With the advent of its apprenticeship program, Zurich also saw increased internal talent mobility—a measure of how many workers move into new roles. Mobility helps employees develop new or existing skills, get exposed to new parts of the business, and contribute more richly to the company. In 2016, the most recent year for which Zurich had statistics, apprenticeship graduates had a 56% job movement rate compared to 37% of similar non-apprentices. Of those moves, 60% of them were promotions versus 44% for non-apprentices. “Apprentices are more fluid, more promotable, and they stay longer,” says Crook.
Consider Ashley Kranz, one of Aon’s talent success stories. She went through the program in 2017 and was hired for an entry-level position. In the five years since, she’s been promoted three times—and even went on to earn a bachelor’s degree. She credits the coaching built into the apprenticeship network as one of the reasons she was successful. The program provided a lot of support, she says, including professional development sessions and an Aon manager who allowed her to take the time she needed to get acclimated to corporate life.
The Power of Educational and Non-profit Partners
The ultimate goal of any apprenticeship is to prepare highly motivated and skilled talent for full-time roles upon successful completion of the program. That prep work requires more than on-the-job training and classroom learning, says Aneesh Sohoni, CEO of One Million Degrees (OMD), an organization that supports community college students on career pathways to economic mobility, and a member of the Chicago Apprentice Network. The support OMD provides to apprentices goes beyond what busy managers and program administrators are typically expected to provide, including:
- Relationship support: Dedicated coordinators are trained to build relationships with students, serve as career coaches and advocates, and connect them with the support they need.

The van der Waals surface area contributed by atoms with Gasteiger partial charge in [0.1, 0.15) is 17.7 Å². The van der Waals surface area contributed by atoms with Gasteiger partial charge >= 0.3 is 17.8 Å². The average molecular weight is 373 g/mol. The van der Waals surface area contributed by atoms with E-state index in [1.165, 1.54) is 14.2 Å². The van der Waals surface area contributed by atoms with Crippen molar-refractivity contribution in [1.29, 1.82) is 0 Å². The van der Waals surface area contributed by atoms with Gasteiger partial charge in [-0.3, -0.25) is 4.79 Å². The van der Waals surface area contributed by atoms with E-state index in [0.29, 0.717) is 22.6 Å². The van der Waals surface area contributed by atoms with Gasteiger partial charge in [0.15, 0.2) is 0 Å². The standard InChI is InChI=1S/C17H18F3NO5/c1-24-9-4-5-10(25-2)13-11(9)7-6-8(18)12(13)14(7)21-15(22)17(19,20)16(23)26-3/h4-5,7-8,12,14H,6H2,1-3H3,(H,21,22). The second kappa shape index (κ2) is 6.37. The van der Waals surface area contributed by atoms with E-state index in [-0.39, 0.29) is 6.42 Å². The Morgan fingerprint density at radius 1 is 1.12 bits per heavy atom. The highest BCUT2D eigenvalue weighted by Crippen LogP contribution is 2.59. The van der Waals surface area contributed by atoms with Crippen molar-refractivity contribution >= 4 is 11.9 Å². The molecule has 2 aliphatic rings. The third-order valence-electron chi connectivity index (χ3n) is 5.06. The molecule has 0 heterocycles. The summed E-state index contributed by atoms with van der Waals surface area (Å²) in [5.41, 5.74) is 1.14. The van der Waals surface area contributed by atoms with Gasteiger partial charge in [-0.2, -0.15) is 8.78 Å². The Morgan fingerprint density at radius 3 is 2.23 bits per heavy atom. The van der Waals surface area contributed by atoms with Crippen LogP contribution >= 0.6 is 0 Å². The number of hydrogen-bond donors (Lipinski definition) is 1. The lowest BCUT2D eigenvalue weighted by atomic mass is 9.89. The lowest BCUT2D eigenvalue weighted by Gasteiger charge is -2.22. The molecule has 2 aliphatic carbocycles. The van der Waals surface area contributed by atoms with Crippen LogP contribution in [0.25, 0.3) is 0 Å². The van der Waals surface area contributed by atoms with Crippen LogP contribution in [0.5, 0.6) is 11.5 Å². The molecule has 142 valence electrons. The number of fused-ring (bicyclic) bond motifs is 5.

- Financial support: Sometimes apprentices receive grants and other financial incentives in addition to the salary they earn in their roles.
- Academic support: OMD works closely with its education partners to connect students with tutoring, remediation classes, and college success seminars, which focus on time management, study habits, academic planning, and other skills.
- Professional skills: OMD provides professional development sessions that focus on identity and inclusivity, leadership, advocacy and wellness, and financial literacy.
Erika Ehmann, OMD’s Senior Manager of Workforce and Corporate Partnerships, notes that the organization’s support “isn’t just for apprentices. It’s also for managers—some of whom might be managers of people for the first time in their careers.” OMD representatives meet quarterly with corporate managers who supervise apprentices to offer reinforcement and advice.
What’s Next for the Apprenticeship Network Model?
Based on the continuing successes of the Chicago Apprentice Network, demand for similar collaborations has skyrocketed. The group created a playbook for companies that want to set up an apprenticeship program, and served as the model for similar networks in metropolitan areas across the US, including Philadelphia, Minneapolis, Houston, Northern California, and Washington, D.C.
The apprenticeship network model has been so useful for Aon and Zurich that both companies plan to expand their programs. Zurich aims to open an apprenticeship in every business unit in the company, says Crook—and it’s adding a program for people a little further along in their careers: those who already have associate degrees. “We pick them up at that point and give them the apprenticeship to finish their bachelor's,” he says. “We believe that's an untapped market. There's a higher level of work that we can give them because they’ve finished their associate degree.”
Gainer says she hopes to see apprentices thriving in a variety of new roles over the next few years, too. “Growing that pipeline of apprentices, diversifying our workforce, and seeing these young people grow and develop inside of our firm is what success looks like to me.”